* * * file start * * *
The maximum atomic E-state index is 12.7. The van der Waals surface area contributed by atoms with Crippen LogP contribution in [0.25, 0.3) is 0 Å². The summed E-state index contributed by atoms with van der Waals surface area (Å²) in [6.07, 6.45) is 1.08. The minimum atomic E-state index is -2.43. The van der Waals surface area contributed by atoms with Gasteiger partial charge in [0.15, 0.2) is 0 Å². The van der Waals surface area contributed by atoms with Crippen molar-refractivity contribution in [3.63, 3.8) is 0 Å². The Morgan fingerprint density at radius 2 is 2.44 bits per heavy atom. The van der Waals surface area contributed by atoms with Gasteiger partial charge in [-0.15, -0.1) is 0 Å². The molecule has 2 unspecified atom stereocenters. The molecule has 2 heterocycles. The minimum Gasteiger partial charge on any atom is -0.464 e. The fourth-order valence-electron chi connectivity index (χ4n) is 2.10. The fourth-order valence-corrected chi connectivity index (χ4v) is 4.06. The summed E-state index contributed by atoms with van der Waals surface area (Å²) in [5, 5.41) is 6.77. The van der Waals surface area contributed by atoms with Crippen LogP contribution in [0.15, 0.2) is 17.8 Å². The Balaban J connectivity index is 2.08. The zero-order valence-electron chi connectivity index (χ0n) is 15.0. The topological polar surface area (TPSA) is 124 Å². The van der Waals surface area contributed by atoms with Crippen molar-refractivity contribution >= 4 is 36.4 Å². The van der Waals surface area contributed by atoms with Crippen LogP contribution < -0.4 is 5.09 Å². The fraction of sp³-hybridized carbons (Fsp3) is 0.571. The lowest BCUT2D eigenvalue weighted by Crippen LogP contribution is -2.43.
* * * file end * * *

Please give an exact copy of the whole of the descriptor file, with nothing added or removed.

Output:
The maximum atomic E-state index is 12.7. The van der Waals surface area contributed by atoms with Crippen LogP contribution in [0.25, 0.3) is 0 Å². The summed E-state index contributed by atoms with van der Waals surface area (Å²) in [6.07, 6.45) is 1.08. The minimum atomic E-state index is -2.43. The van der Waals surface area contributed by atoms with Gasteiger partial charge in [0.15, 0.2) is 0 Å². The van der Waals surface area contributed by atoms with Crippen molar-refractivity contribution in [3.63, 3.8) is 0 Å². The Morgan fingerprint density at radius 2 is 2.44 bits per heavy atom. The van der Waals surface area contributed by atoms with Gasteiger partial charge in [-0.15, -0.1) is 0 Å². The molecule has 2 unspecified atom stereocenters. The molecule has 2 heterocycles. The minimum Gasteiger partial charge on any atom is -0.464 e. The fourth-order valence-electron chi connectivity index (χ4n) is 2.10. The fourth-order valence-corrected chi connectivity index (χ4v) is 4.06. The summed E-state index contributed by atoms with van der Waals surface area (Å²) in [5, 5.41) is 6.77. The van der Waals surface area contributed by atoms with Crippen LogP contribution in [0.15, 0.2) is 17.8 Å². The Balaban J connectivity index is 2.08. The zero-order valence-electron chi connectivity index (χ0n) is 15.0. The topological polar surface area (TPSA) is 124 Å². The van der Waals surface area contributed by atoms with Crippen molar-refractivity contribution >= 4 is 36.4 Å². The van der Waals surface area contributed by atoms with Crippen LogP contribution < -0.4 is 5.09 Å². The fraction of sp³-hybridized carbons (Fsp3) is 0.571. The lowest BCUT2D eigenvalue weighted by Crippen LogP contribution is -2.43.